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Hello! Welcome to your daily roundup of what’s going on in pop culture.

I don’t believe in guilty pleasures, so I will say (though not proudly) that I love “Moulin Rouge.” I love how little sense the plot makes and how over the top the costumes are. I’ve always thought it would make an amazing musical and finally it has an opening date on Broadway: July 25. I look forward to going to see it, quietly.

After more than 12 years with the Nashville-based Big Machine Records, Taylor Swift has a new label. She’s signed a multi-album agreement with Universal Music Group and its subsidiary, Republic Records, and will own her master recordings moving forward. Swift announced the deal in an Instagram post that has interesting aesthetics — I want to know more about the fur.

The announcement that FilmStruck is shutting down at the end of November saddened a lot of people here at Times HQ. Happily, now we know that the Criterion Collection, known for indie and art-house films, will launch its own streaming service, called the Criterion Channel, next spring. FilmStruck was a collaboration between Criterion and Turner Classic Movies.

If you’re looking for some headphone music to help you get through this Monday, behold Karen O (of the Yeah Yeah Yeahs) and the producer Danger Mouse. They’ve teamed up for the nine-minute track “Lux Prima,” which makes oblivion sound “luxurious and blissful,” writes Jon Pareles. Here are the other new tracks our critics recommend.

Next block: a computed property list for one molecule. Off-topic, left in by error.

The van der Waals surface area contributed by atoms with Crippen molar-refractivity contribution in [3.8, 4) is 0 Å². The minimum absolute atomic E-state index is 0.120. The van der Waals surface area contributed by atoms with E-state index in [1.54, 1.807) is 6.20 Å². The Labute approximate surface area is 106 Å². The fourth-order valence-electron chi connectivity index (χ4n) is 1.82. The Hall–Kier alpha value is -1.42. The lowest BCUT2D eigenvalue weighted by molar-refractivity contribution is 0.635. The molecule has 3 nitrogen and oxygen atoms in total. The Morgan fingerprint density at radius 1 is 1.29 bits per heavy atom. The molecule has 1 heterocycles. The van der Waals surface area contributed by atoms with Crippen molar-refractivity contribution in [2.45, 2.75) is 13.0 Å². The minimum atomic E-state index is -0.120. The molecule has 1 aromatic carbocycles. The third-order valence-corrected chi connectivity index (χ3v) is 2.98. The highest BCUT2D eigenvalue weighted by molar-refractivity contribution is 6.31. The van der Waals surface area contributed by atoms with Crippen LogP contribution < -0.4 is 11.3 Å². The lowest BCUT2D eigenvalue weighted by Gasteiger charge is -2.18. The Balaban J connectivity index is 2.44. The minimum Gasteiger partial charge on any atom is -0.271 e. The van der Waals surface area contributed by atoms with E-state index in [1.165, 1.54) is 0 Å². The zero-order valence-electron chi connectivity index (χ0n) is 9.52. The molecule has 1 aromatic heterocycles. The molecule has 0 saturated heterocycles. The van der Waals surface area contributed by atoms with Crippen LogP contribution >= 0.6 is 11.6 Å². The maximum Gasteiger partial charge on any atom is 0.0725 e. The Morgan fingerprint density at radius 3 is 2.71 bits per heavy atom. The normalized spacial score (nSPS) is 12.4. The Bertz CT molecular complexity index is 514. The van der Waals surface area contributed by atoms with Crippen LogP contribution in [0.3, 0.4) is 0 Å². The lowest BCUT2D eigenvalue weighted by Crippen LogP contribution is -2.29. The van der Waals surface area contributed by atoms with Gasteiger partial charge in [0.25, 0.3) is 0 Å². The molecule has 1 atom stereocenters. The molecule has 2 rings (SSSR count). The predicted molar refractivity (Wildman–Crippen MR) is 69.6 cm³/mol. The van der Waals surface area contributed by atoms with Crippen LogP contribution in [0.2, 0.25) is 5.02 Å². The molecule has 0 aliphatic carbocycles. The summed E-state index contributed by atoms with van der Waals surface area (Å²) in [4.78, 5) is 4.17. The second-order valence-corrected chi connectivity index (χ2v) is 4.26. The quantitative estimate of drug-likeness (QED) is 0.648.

A man who has been collecting film and TV props for 30 years will be selling some for the first time via live auction on Dec. 1, The Hollywood Reporter writes. Laura Palmer’s coffin from “Twin Peaks,” Walter White’s bag of meth from “Breaking Bad” and several tracksuits from “The Sopranos” are all up for grabs. I wonder what life would be like if I owned all of them.

Viola Davis with Steve McQueen. “It should’ve been time years ago” for female-centric and black-themed movies, she said.CreditWhitten Sabbatini for The New York Times

“Now that I’m 53, I’m at the point that a lot of actresses, especially Caucasian actresses, were at at 21,” says Davis in this wide-ranging conversation with McQueen and The Times’s Reggie Ugwu. McQueen directs Davis in the heist movie “Widows,” which A. O. Scott says works best as “a melodrama of survival.”